Chef Gordon Ramsey's 5 Great Tough Love Lessons
I like to watch the show Kitchen Nightmares starring Chef Gordon Ramsey. If you have never seen Kitchen Nightmares it goes something like this: Chef Ramsey is called in to help a struggling mom and pop restaurant that is failing, losing money and losing customers faster than you can say greasy spoon.
It's always the same type story: Restaurant owner starts business many years ago, business becomes successful but then at some point falls on hard times, owner drains their personal savings and works themselves to the bone trying to save the place. Finally when all hope is lost they call in Chef Ramsey for one final Hail Mary pass to try and save the joint.
What ensues is an hour-long show with Chef Ramsey getting brutally honest with the poor soul who owns the place. Ramsey comes off like a pit bull on Red Bull; he tastes the food and renders it garbage, trashes the decor and the cleanliness of the place ... and then things really get ugly when he gets in the kitchen.
The owner is left stunned, shaken and, like it or not, faced with the reality of the situation: if they don't make major changes immediately, out of business they will go.
I like this show for several reasons. First of all it scares the heck out of me as a business owner and makes me think. Could we all get so complacent and blinded by the day-to-day issues in our businesses that we could end up in such a bad place as these restaurant owners? I also like to see what has led up to these problems and what solutions Ramsey has for the owners. He comes up with great ideas to transform these failing establishments. I don't know how many actually succeed, but he gives a lot of the same advice from week to week. Here are a few things I think we can all learn from Chef Ramsey:
1. Clean up your act:
The first thing Chef Ramsey does is make sure the whole restaurant is cleaned from top to bottom. We can do the same with our businesses. Don't let things get so out of control that you look at the mulch pile out back and have to wonder if your skid steer is buried in there somewhere.
2. Get over yourself:
Ramsey always has a good time putting these owners in their place. I call it "owner's syndrome", because as owners we have to be able to manage our egos or they can get in the way of our success. I know you know what I'm talking about.
3. Don't serve bad food:
Translation: Make sure your service is stellar. If you are giving mediocre service that's just like getting an overcooked steak at a steakhouse.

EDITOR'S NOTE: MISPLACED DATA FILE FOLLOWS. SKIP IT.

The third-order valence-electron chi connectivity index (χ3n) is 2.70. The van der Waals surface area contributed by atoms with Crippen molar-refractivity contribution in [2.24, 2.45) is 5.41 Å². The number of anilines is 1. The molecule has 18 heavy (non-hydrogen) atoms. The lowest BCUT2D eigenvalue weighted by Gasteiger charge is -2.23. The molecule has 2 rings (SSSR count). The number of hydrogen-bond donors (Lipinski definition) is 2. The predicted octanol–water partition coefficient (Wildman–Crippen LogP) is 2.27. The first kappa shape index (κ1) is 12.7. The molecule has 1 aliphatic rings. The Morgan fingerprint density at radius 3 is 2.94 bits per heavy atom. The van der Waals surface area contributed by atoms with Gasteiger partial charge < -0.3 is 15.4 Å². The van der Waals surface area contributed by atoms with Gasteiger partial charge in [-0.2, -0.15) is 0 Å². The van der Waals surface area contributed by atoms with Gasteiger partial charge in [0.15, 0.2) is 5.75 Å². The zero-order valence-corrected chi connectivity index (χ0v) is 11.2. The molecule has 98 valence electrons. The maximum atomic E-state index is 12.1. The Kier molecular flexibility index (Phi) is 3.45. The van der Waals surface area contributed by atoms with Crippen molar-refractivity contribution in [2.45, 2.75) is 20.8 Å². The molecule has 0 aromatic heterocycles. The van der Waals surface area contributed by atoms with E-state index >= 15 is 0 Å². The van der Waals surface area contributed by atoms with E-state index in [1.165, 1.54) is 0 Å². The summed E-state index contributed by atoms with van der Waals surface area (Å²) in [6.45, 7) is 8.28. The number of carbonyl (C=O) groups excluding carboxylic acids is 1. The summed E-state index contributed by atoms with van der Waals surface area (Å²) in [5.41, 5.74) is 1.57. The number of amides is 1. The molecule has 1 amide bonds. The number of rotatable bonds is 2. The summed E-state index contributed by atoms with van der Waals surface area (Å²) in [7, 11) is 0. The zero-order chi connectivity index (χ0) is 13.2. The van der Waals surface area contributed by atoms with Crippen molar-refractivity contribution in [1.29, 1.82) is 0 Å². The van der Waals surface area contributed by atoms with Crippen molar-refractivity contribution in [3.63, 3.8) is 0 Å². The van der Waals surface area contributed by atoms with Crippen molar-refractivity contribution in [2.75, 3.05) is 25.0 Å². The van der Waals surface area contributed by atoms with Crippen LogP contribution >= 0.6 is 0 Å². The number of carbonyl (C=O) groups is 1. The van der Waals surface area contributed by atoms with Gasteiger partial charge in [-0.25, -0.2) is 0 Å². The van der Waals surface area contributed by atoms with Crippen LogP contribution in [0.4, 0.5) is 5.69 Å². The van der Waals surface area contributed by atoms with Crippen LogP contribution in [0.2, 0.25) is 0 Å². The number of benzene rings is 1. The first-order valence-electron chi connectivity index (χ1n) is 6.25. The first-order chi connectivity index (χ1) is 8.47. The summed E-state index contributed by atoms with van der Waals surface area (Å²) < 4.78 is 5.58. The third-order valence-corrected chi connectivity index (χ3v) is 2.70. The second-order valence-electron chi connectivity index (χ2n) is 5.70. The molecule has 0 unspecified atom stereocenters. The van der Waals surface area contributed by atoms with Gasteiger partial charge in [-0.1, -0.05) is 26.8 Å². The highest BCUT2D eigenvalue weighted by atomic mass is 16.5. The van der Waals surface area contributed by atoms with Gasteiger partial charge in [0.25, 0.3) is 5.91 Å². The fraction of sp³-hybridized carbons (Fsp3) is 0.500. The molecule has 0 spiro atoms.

4. Manage your staff:
If your employees are texting, talking on their phones or, God forbid, smoking on the job, put a stop to it now! Also, all the sleeveless T-shirts and cutoff shorts have to go. When Chef Ramsey calls out the employees some cry, some quit and the rest conform. That's the way it is, like it or not.
5. Don't live in outer space:
If you are having problems with a few customers, that is normal; if all of your customers are problems, pains and jerks, you might just want to come down out of orbit and have a look at yourself. Ramsey has to fight the battle with the owner who says all of his food is great even though no one ever comes to his restaurant. Can you hear me Buzz Lightyear?
A few other things I have observed while watching Kitchen Nightmares: The streets are littered with restaurant owners who are working hard - really hard - 80-plus hours per week with health and money problems and still failing miserably. They go to work every day and do the same thing over and over hoping for different results, and we all know what that leads to.
The moral of the story is that working more, while it has its merits, is not going to fix the major problems with any business. Throwing money at the problems won't help either.
What Chef Ramsey brings to the table is a sense of reality, a vast knowledge of the restaurant industry and savvy business practices. Keeping up with trends and building a strong brand is also an undertone of the show, because the Chef Ramsey brand is about as strong as you can get, he doesn't tout it on the show because he doesn't have to.
So what is left after all of the shouting, soul searching, renovating and restructuring is a restaurant owner with a new beginning and some big decisions. The choice is to finally wake up, take the knowledge Ramsey gave them and build on it until the day they either sell the business or close the doors. Never stop learning, never rest on your laurels, always strive to get better even if you are considered the best and don't get too cocky.
As landscape business owners we can learn from this also. There is no such thing as coasting, and if you coast for too long, well I don't think we have a Chef Ramsey for the landscape business to come straighten things out for us.
The author is the owner of Southwest Landscape Management, Columbia Station, Ohio, and a partner with his brother, Jeff, in Rak Consulting. Contact him at firstname.lastname@example.org.